“We have the right to self-government and that includes our right to govern our fisheries. We are developing our own sustainable livelihood fishery, separate from the commercial fishery as we have a responsibility to protect our affirmed treaty right, and the court ruling. By working together, we will develop sustainable community fishing plans as this is important to our people today and to the sustainability of the resource for future generations,” said Chief Paul.
For the commercial fishing industry and coastal communities in southwestern Nova Scotia, the issue isn’t with the Mi’kmaq’s treaty right to earn a moderate livelihood from the fishery. The issue is with conservation.
“This isn’t about the rights of Indigenous people to fish. This is about conserving the fishery for everyone — both indigenous and non-indigenous fishermen. Unless there is one set of rules driven by conservation of the fishery, Canada’s fishery will be destroyed,” said Bernie Berry, President of the Coldwater Lobster Association, in a joint statement issued by a coalition of 13 Atlantic and Quebec fishing organizations.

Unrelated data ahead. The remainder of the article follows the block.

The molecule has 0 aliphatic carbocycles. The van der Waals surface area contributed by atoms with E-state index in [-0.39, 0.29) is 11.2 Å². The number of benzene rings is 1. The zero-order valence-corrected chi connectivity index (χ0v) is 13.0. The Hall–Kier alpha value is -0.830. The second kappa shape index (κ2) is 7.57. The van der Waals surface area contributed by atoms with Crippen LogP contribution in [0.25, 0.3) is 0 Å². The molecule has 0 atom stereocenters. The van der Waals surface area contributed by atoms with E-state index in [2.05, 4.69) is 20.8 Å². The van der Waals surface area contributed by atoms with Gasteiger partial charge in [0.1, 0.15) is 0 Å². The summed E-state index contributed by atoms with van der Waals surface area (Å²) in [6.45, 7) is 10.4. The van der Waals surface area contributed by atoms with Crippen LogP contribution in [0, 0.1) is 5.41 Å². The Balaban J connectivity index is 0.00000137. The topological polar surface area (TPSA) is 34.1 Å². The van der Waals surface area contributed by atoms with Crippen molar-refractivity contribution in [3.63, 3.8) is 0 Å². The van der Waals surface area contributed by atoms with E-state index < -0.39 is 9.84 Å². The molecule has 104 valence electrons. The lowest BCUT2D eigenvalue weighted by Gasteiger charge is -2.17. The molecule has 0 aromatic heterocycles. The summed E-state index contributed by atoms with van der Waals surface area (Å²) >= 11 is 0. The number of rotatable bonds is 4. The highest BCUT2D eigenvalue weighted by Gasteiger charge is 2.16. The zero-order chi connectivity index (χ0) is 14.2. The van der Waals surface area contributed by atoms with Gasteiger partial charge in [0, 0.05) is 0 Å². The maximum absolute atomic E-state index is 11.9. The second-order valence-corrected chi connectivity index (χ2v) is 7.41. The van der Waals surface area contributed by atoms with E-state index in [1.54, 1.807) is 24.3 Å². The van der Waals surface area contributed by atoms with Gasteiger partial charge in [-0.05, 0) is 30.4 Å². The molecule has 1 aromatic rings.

“According to the Department of Fisheries and Oceans’ own data, the commercial landings in St. Mary’s dropped from 1,720 to 650 metric tonnes since 2017. That is nearly a 65 per cent drop in commercial landings for lobster in three years. This is directly related to the massive increase in the illegal out of season fishery during that time,” said Berry.
Grassroots fishermen are concerned not only about the illegal out of season activity, but the illegal baiting of traps with seeded lobsters, said the coalition.
“We have been receiving some reports that on top of fishing out of season, the lobster traps used in some cases were illegally set up and illegally baited to fish. We are hearing about traps being illegally baited with undersized lobsters and even egg bearing females. In the last few days, we have seen pictures and videos that prove this. As a lobster biologist by trade, I find this absolutely appalling,” said Martin Mallet, executive director of the Maritime Fishermen’s Union (MFU).
The Coalition of Atlantic and Québec Fishing Organizations has called on DFO to publicly haul the lobster traps set out of season.
“We are calling upon DFO to haul in the thousands of traps set out of season and illegally baited for the public to see what is happening. DFO should haul in the traps in a transparent fashion with the public and the media present to see first-hand what is happening,” said Joel Comeau, an MFU fisherman.
The Coalition says it is committed to peaceful action and wants DFO to take the lead in investigating what is happening.
“The first step to protect the fishery would be to have direct talks between the Government, Indigenous Leaders and fishing organizations to set a path forward for a healthy fishery with one set of rules driven by conservation and respected by everyone,” stated the Coalition.